Saturday, May 08, 2010
The Unconquerable Cheeto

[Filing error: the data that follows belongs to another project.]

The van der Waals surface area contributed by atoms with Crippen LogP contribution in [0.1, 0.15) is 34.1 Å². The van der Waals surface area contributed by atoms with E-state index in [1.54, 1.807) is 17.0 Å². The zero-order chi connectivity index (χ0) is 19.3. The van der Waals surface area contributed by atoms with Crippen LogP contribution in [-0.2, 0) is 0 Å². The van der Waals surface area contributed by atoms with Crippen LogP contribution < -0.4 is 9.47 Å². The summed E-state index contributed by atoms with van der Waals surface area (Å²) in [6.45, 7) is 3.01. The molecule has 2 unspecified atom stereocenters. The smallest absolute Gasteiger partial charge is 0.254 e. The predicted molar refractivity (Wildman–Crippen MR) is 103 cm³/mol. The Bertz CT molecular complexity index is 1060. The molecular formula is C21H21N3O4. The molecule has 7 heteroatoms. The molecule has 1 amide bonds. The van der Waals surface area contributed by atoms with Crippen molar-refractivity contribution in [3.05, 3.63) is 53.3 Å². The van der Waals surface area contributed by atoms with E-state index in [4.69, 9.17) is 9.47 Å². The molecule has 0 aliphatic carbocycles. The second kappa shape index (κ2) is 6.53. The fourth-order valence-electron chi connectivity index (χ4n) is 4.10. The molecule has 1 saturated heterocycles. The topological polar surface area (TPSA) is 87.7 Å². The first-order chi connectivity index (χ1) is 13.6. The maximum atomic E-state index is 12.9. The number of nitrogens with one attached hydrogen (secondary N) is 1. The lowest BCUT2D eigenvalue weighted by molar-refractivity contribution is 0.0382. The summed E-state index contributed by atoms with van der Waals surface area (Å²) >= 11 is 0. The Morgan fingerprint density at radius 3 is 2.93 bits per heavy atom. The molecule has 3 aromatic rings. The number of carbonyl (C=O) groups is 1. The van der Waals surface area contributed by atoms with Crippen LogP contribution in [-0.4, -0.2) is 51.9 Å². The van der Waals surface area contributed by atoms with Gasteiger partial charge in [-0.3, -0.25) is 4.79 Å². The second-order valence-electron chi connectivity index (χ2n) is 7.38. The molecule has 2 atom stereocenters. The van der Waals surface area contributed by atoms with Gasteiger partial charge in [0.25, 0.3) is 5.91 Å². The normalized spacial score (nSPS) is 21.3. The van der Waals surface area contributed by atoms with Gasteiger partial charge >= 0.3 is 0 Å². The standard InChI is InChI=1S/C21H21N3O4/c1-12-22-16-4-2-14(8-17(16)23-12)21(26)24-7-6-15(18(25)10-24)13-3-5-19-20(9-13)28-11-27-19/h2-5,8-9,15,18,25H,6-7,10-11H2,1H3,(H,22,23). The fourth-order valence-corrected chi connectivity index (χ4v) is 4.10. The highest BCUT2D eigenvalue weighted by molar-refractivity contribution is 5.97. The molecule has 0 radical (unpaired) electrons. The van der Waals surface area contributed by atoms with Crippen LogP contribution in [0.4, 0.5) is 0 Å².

"A pigeon cannot eat a Cheeto, no matter how hard he tries," reports Laura Lippman via her facebook page. "I watched two of them peck and peck and peck and they could not conquer this Cheeto. They finally gave up." Little could she know how directly this ties into concerns of the "blog": to be specific, the strange Cheetos commercial involving pigeons, which bothers us so very much. Hey, hey, look, I don't want to get anybody down. That's not my bag! I realize that I complain about commercials too much, which is not in keeping with the upbeat spirit of the "blog." So before I go on, let me remind you about the many commercials I love: 1) the one where the dog is worried about his bone. 2) the radio ad for the hardware store. 3) the money clip. 4) space sticks. And I know there have been others, but I'm tired. Now that I am in a complaining mood, the most irresistible of all moods, I beg your indulgence. Let me just mention one last commercial - really a series of commercials - that is driving me crazy. It's for Netflix, and it features what I suppose is a parody of a 1950s sitcom family - take that, artifact from half a century ago! - played by actors with zombie-like affectations that I assume are supposed to be terribly subversive. The dad, for example, is a Patrick Fischler wannabe to whom I feel like shouting through the TV screen, "You, sir, are no Patrick Fischler!" The tone of the commercial seems to be informed by a block of cartoons and skit programs on basic cable that are targeted toward reinforcing the prematurely jaded sensibilities of privileged white male children 18-24, saturating it with a kind of double reverse repressive desublimation that really turns me blue, like that billboard for oatmeal that drives Phil crazy. They (the ersatz sitcom family), stiff and wide-eyed, use a lot of 80s slang with implied quotation marks around it, ALMOST causing me some remorse for all my own cute quotation marks - ALMOST. There! Now I feel better. Let's get back to being happy again.